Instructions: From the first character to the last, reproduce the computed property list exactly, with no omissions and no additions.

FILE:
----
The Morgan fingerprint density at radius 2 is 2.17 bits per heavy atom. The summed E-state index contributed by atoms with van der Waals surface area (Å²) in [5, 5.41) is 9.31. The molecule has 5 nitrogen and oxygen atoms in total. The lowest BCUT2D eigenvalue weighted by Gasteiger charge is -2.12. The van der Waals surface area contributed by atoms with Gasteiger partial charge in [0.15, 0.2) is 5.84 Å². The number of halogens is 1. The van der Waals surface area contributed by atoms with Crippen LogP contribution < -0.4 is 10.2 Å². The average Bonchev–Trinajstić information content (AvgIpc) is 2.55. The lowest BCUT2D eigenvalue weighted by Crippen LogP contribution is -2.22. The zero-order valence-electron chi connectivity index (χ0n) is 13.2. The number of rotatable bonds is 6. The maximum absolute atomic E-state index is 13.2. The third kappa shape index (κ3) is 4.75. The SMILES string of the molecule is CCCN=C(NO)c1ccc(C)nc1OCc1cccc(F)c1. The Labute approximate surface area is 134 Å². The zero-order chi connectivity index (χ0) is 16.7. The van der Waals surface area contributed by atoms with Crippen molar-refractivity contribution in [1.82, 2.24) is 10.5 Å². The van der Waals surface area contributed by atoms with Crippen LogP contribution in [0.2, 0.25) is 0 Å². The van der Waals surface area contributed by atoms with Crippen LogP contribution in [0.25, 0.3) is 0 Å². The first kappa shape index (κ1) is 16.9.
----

The Morgan fingerprint density at radius 2 is 2.17 bits per heavy atom. The summed E-state index contributed by atoms with van der Waals surface area (Å²) in [5, 5.41) is 9.31. The molecule has 5 nitrogen and oxygen atoms in total. The lowest BCUT2D eigenvalue weighted by Gasteiger charge is -2.12. The van der Waals surface area contributed by atoms with Gasteiger partial charge in [0.15, 0.2) is 5.84 Å². The number of halogens is 1. The van der Waals surface area contributed by atoms with Crippen LogP contribution < -0.4 is 10.2 Å². The average Bonchev–Trinajstić information content (AvgIpc) is 2.55. The lowest BCUT2D eigenvalue weighted by Crippen LogP contribution is -2.22. The zero-order valence-electron chi connectivity index (χ0n) is 13.2. The number of rotatable bonds is 6. The maximum absolute atomic E-state index is 13.2. The third kappa shape index (κ3) is 4.75. The SMILES string of the molecule is CCCN=C(NO)c1ccc(C)nc1OCc1cccc(F)c1. The Labute approximate surface area is 134 Å². The zero-order chi connectivity index (χ0) is 16.7. The van der Waals surface area contributed by atoms with Crippen molar-refractivity contribution in [1.82, 2.24) is 10.5 Å². The van der Waals surface area contributed by atoms with Crippen LogP contribution in [0.2, 0.25) is 0 Å². The van der Waals surface area contributed by atoms with Crippen LogP contribution in [0.25, 0.3) is 0 Å². The first kappa shape index (κ1) is 16.9.